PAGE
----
Functions in Kotlin, like in Java, can also accept an arbitrary number of arguments. The syntax is a bit different from Java, instead of using three dots after the type ... , we use the vararg keyword instead.

fun<T> manyParams(vararg va : T) {  // (1)
  for (i in va) { // (2) 

fun main(args: Array<String>) {
  manyParams(1,2,3,4,5)  // (3)
  manyParams("From", "Gallifrey", "to", "Trenzalore")  // (4) 
  manyParams(*args) // (5) 
  manyParams(*"Hello there".split(" ").toTypedArray()) // (6)

(1) The vararg keyword lets us accept multiple parameter for this function. In this example, we declared a function that has a typed parameter; it’s generic. We didn’t have to declare it as generic in order to work with variable arguments, we just chose to so that it can work with a variety of types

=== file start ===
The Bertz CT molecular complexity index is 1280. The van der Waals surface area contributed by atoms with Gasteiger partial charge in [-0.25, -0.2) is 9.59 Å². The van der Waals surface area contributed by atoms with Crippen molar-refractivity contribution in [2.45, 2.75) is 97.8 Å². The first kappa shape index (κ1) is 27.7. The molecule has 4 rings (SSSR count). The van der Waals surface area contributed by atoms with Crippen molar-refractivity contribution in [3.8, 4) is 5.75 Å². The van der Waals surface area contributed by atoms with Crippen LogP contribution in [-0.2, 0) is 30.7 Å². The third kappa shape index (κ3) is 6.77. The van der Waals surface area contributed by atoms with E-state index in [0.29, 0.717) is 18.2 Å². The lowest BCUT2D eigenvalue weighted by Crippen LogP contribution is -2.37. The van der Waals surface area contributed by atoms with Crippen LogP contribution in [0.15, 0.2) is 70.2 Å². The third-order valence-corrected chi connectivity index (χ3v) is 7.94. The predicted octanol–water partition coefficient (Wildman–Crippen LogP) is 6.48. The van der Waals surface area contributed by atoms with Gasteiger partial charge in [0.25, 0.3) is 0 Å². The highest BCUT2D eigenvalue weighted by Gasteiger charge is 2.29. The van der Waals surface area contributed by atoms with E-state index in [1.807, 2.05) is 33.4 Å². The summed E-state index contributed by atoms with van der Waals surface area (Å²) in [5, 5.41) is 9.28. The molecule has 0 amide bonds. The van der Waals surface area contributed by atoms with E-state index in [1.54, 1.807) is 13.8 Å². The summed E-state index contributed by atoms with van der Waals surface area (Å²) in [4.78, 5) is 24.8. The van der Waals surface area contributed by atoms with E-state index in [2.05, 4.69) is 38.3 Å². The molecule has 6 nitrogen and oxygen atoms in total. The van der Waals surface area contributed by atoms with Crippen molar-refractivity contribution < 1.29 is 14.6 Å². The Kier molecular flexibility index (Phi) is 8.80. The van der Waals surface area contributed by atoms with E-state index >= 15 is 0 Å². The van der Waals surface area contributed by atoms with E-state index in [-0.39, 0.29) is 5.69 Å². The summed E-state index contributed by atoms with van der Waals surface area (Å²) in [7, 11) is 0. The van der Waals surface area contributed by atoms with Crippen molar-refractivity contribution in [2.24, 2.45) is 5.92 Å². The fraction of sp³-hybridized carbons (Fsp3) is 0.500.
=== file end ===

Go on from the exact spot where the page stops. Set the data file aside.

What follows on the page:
(2) This is a simple looping mechanism so that we can print each item in the argument

(3) We can pass Ints, and we can pass as many as we want because manyParams accepts variable number of arguments

(4) It works with Strings as well

(5) Like in Java, we can pass an array to a function that accepts variable arguments. We need to use spread operator * to unpack the array. It’s like passing the individual elements of the array one by one, manually

(6) The split() member function will return an ArrayList, you can convert it to an Array , then use the spread operator so you can pass it to a vararg function

Learn Android Studio 3 with Kotlin
Learn Android Studio 3 with Kotlin

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